A big beast with a split personality, the Berlinale likes to parade big Hollywood names while playing films of serious political intent. In that sense, Angelina Jolie’s In the Land of Blood and Honey is exemplary — what could be more Berlin than a directorial debut by a major movie star with the Bosnian war on its mind? Suffice to say here that Jolie’s gauche portrayal of a Night Porter-type relationship between a Serb soldier and his Bosnian captive strains for significance. But it does illustrate Berlin’s main problem: how to stay relevant when the better films are all held back for Cannes.
Any event that can line up Jolie, Jake Gyllenhaal (on the jury), Christian Bale (in Zhang Yimou’s (張藝謀) very weak Rape of Nanking epic The Flowers of War), Meryl Streep (receiving a lifetime achievement Golden Bear — and brandishing a Russian doll with her face painted on it), can guarantee itself big audiences, and the crowds do come. What’s more of a problem is that the films often trail bad reviews after them.
Take Jayne Mansfield’s Car, actor Billy Bob Thornton’s latest stab at directing. It’s an ambitious Tennessee Williams-like Vietnam War era portrait of a southern US family of three grown-up sons (Thornton, Kevin Bacon, Robert Patrick) and a daughter (Shawnee Smith) ruled by paterfamilias Robert Duvall. When the body of Duvall’s long-gone wife is shipped back from England, they’re forced to meet her second husband John Hurt, his son (Ray Stevenson) and his daughter (Frances O’Connor). Much culture-clash absurd comedy ensues, some of it outrageously black, not to mention crazy. Tone is all over the place, there’s too much “signature” acting, strange musings on war and family abound, yet it has a wicked sense of sharp humor. Many critics deemed it a complete failure; I thought it a constantly surprising hoot.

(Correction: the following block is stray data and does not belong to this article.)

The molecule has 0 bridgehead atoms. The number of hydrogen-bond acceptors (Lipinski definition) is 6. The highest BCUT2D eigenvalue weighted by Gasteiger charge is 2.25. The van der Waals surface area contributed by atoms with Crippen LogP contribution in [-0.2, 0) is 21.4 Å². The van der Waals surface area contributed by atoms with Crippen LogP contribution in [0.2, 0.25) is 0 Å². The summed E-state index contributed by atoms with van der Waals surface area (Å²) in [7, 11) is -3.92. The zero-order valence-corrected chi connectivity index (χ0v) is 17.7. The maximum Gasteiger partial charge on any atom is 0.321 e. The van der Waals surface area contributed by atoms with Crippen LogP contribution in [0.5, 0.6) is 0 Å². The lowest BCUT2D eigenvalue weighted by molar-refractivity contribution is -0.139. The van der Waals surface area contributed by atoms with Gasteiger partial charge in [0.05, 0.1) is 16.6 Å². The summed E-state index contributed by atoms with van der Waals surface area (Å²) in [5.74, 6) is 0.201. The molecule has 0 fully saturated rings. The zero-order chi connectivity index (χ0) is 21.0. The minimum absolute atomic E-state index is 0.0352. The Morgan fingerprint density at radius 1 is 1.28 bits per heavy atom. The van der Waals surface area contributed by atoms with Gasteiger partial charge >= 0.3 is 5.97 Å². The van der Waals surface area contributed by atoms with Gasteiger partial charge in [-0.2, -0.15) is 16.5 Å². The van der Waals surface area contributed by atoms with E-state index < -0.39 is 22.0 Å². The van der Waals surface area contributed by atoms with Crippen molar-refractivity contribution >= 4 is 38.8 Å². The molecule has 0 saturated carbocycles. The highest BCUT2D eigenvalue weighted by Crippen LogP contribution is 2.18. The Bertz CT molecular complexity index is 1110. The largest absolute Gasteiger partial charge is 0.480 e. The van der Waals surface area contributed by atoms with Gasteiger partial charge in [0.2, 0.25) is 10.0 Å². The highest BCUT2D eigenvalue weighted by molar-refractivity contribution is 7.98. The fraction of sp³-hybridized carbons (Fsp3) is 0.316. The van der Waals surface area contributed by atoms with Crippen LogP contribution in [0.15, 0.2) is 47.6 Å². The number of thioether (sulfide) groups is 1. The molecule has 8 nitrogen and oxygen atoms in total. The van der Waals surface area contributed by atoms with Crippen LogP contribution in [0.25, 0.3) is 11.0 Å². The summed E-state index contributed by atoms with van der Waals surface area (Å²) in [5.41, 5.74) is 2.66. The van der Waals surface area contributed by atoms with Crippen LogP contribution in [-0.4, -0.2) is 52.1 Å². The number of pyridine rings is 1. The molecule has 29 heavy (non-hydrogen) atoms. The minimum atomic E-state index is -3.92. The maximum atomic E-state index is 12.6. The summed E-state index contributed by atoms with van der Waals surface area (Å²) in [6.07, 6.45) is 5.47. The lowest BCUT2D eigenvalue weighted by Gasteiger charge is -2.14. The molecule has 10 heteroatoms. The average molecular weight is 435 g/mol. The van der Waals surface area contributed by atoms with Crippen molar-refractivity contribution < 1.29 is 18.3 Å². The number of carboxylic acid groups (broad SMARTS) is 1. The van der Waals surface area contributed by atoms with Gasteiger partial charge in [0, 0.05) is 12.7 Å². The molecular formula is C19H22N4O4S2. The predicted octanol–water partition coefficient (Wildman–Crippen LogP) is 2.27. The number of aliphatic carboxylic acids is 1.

As the competition jury, led by an amiable Mike Leigh, soon discovered, Berlin usually favors rather conventional stories, but one strong exception was Tabu, from the Portuguese director Miguel Gomes. This intricately structured memoir of a love affair among whites in Africa in the 1960s borrows its title and some of its technique from F.W. Murnau’s 1931 silent film set in Tahiti. Gomes’ Tabu starts, in black-and-white silent mode, with a droll tale of a jungle explorer so haunted by his dead lover that he feeds himself to a crocodile who then becomes a melancholy ghost. The film proper begins (with sound dialogue and modern shooting techniques) in present-day Lisbon as Pilar, an elderly woman, frets about her neighbor, Aurora, who is frittering her savings away at the Estoril casino. Unfolding in a gentle manner full of wry humor, this section leads us to Aurora’s torrid 1960s past, which returns to a silent cinema mode of piercing looks between the gorgeous young Aurora and her Errol Flynn-like beau, and expressionist lighting as the voiceover explains the action and quotes from exquisitely purple love letters. This sleight-of-hand card game of a film was easily the festival’s best.
A different kind of invention was at work in the notorious Finnish black comedy Iron Sky in which a colony of surviving Nazis prospecting gas on the dark side of the moon decides to return to earth to “cleanse” it. Best characterized as a melding of ’Allo ’Allo with Star Trek, the film revels in broad performances and a high-school kind of kitsch that’s endearing enough and would have taken the film to Galaxy Quest levels if it only had some decent gags. The audience I saw it with gave it a somewhat muted reception, the cause of which is easy to imagine.